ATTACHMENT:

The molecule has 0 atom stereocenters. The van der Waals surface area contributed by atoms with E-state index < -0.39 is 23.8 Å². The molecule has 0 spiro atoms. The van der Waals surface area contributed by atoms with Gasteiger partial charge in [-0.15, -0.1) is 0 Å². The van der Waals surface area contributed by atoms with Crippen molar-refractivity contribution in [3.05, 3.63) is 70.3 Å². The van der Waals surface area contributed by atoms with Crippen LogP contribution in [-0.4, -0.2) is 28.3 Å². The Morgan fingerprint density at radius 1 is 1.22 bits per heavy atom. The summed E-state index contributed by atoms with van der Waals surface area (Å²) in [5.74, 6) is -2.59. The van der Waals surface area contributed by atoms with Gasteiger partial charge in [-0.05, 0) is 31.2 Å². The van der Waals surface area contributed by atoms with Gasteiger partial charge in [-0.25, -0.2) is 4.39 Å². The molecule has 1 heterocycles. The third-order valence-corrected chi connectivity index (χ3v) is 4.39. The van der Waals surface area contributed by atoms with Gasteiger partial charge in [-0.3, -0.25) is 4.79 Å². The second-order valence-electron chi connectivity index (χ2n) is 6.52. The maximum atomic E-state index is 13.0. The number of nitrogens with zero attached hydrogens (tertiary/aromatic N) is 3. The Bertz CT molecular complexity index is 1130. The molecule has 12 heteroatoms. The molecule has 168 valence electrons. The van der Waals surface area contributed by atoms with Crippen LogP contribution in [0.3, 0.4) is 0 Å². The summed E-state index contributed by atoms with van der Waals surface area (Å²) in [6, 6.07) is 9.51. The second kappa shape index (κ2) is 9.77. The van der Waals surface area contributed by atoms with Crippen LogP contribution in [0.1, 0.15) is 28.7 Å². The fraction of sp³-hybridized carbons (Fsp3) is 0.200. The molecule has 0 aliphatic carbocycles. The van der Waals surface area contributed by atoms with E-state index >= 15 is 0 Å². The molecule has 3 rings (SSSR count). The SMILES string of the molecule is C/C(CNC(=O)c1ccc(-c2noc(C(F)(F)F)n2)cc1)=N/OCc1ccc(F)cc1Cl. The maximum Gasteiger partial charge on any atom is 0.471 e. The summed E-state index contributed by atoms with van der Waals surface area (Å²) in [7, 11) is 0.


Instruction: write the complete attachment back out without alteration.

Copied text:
The molecule has 0 atom stereocenters. The van der Waals surface area contributed by atoms with E-state index < -0.39 is 23.8 Å². The molecule has 0 spiro atoms. The van der Waals surface area contributed by atoms with Gasteiger partial charge in [-0.15, -0.1) is 0 Å². The van der Waals surface area contributed by atoms with Crippen molar-refractivity contribution in [3.05, 3.63) is 70.3 Å². The van der Waals surface area contributed by atoms with Crippen LogP contribution in [-0.4, -0.2) is 28.3 Å². The Morgan fingerprint density at radius 1 is 1.22 bits per heavy atom. The summed E-state index contributed by atoms with van der Waals surface area (Å²) in [5.74, 6) is -2.59. The van der Waals surface area contributed by atoms with Gasteiger partial charge in [-0.05, 0) is 31.2 Å². The van der Waals surface area contributed by atoms with Gasteiger partial charge in [-0.25, -0.2) is 4.39 Å². The molecule has 1 heterocycles. The third-order valence-corrected chi connectivity index (χ3v) is 4.39. The van der Waals surface area contributed by atoms with Gasteiger partial charge in [-0.3, -0.25) is 4.79 Å². The second-order valence-electron chi connectivity index (χ2n) is 6.52. The maximum atomic E-state index is 13.0. The number of nitrogens with zero attached hydrogens (tertiary/aromatic N) is 3. The Bertz CT molecular complexity index is 1130. The molecule has 12 heteroatoms. The molecule has 168 valence electrons. The van der Waals surface area contributed by atoms with Crippen LogP contribution in [0.3, 0.4) is 0 Å². The summed E-state index contributed by atoms with van der Waals surface area (Å²) in [6, 6.07) is 9.51. The second kappa shape index (κ2) is 9.77. The van der Waals surface area contributed by atoms with Crippen LogP contribution in [0.1, 0.15) is 28.7 Å². The fraction of sp³-hybridized carbons (Fsp3) is 0.200. The molecule has 0 aliphatic carbocycles. The van der Waals surface area contributed by atoms with E-state index >= 15 is 0 Å². The molecule has 3 rings (SSSR count). The SMILES string of the molecule is C/C(CNC(=O)c1ccc(-c2noc(C(F)(F)F)n2)cc1)=N/OCc1ccc(F)cc1Cl. The maximum Gasteiger partial charge on any atom is 0.471 e. The summed E-state index contributed by atoms with van der Waals surface area (Å²) in [7, 11) is 0.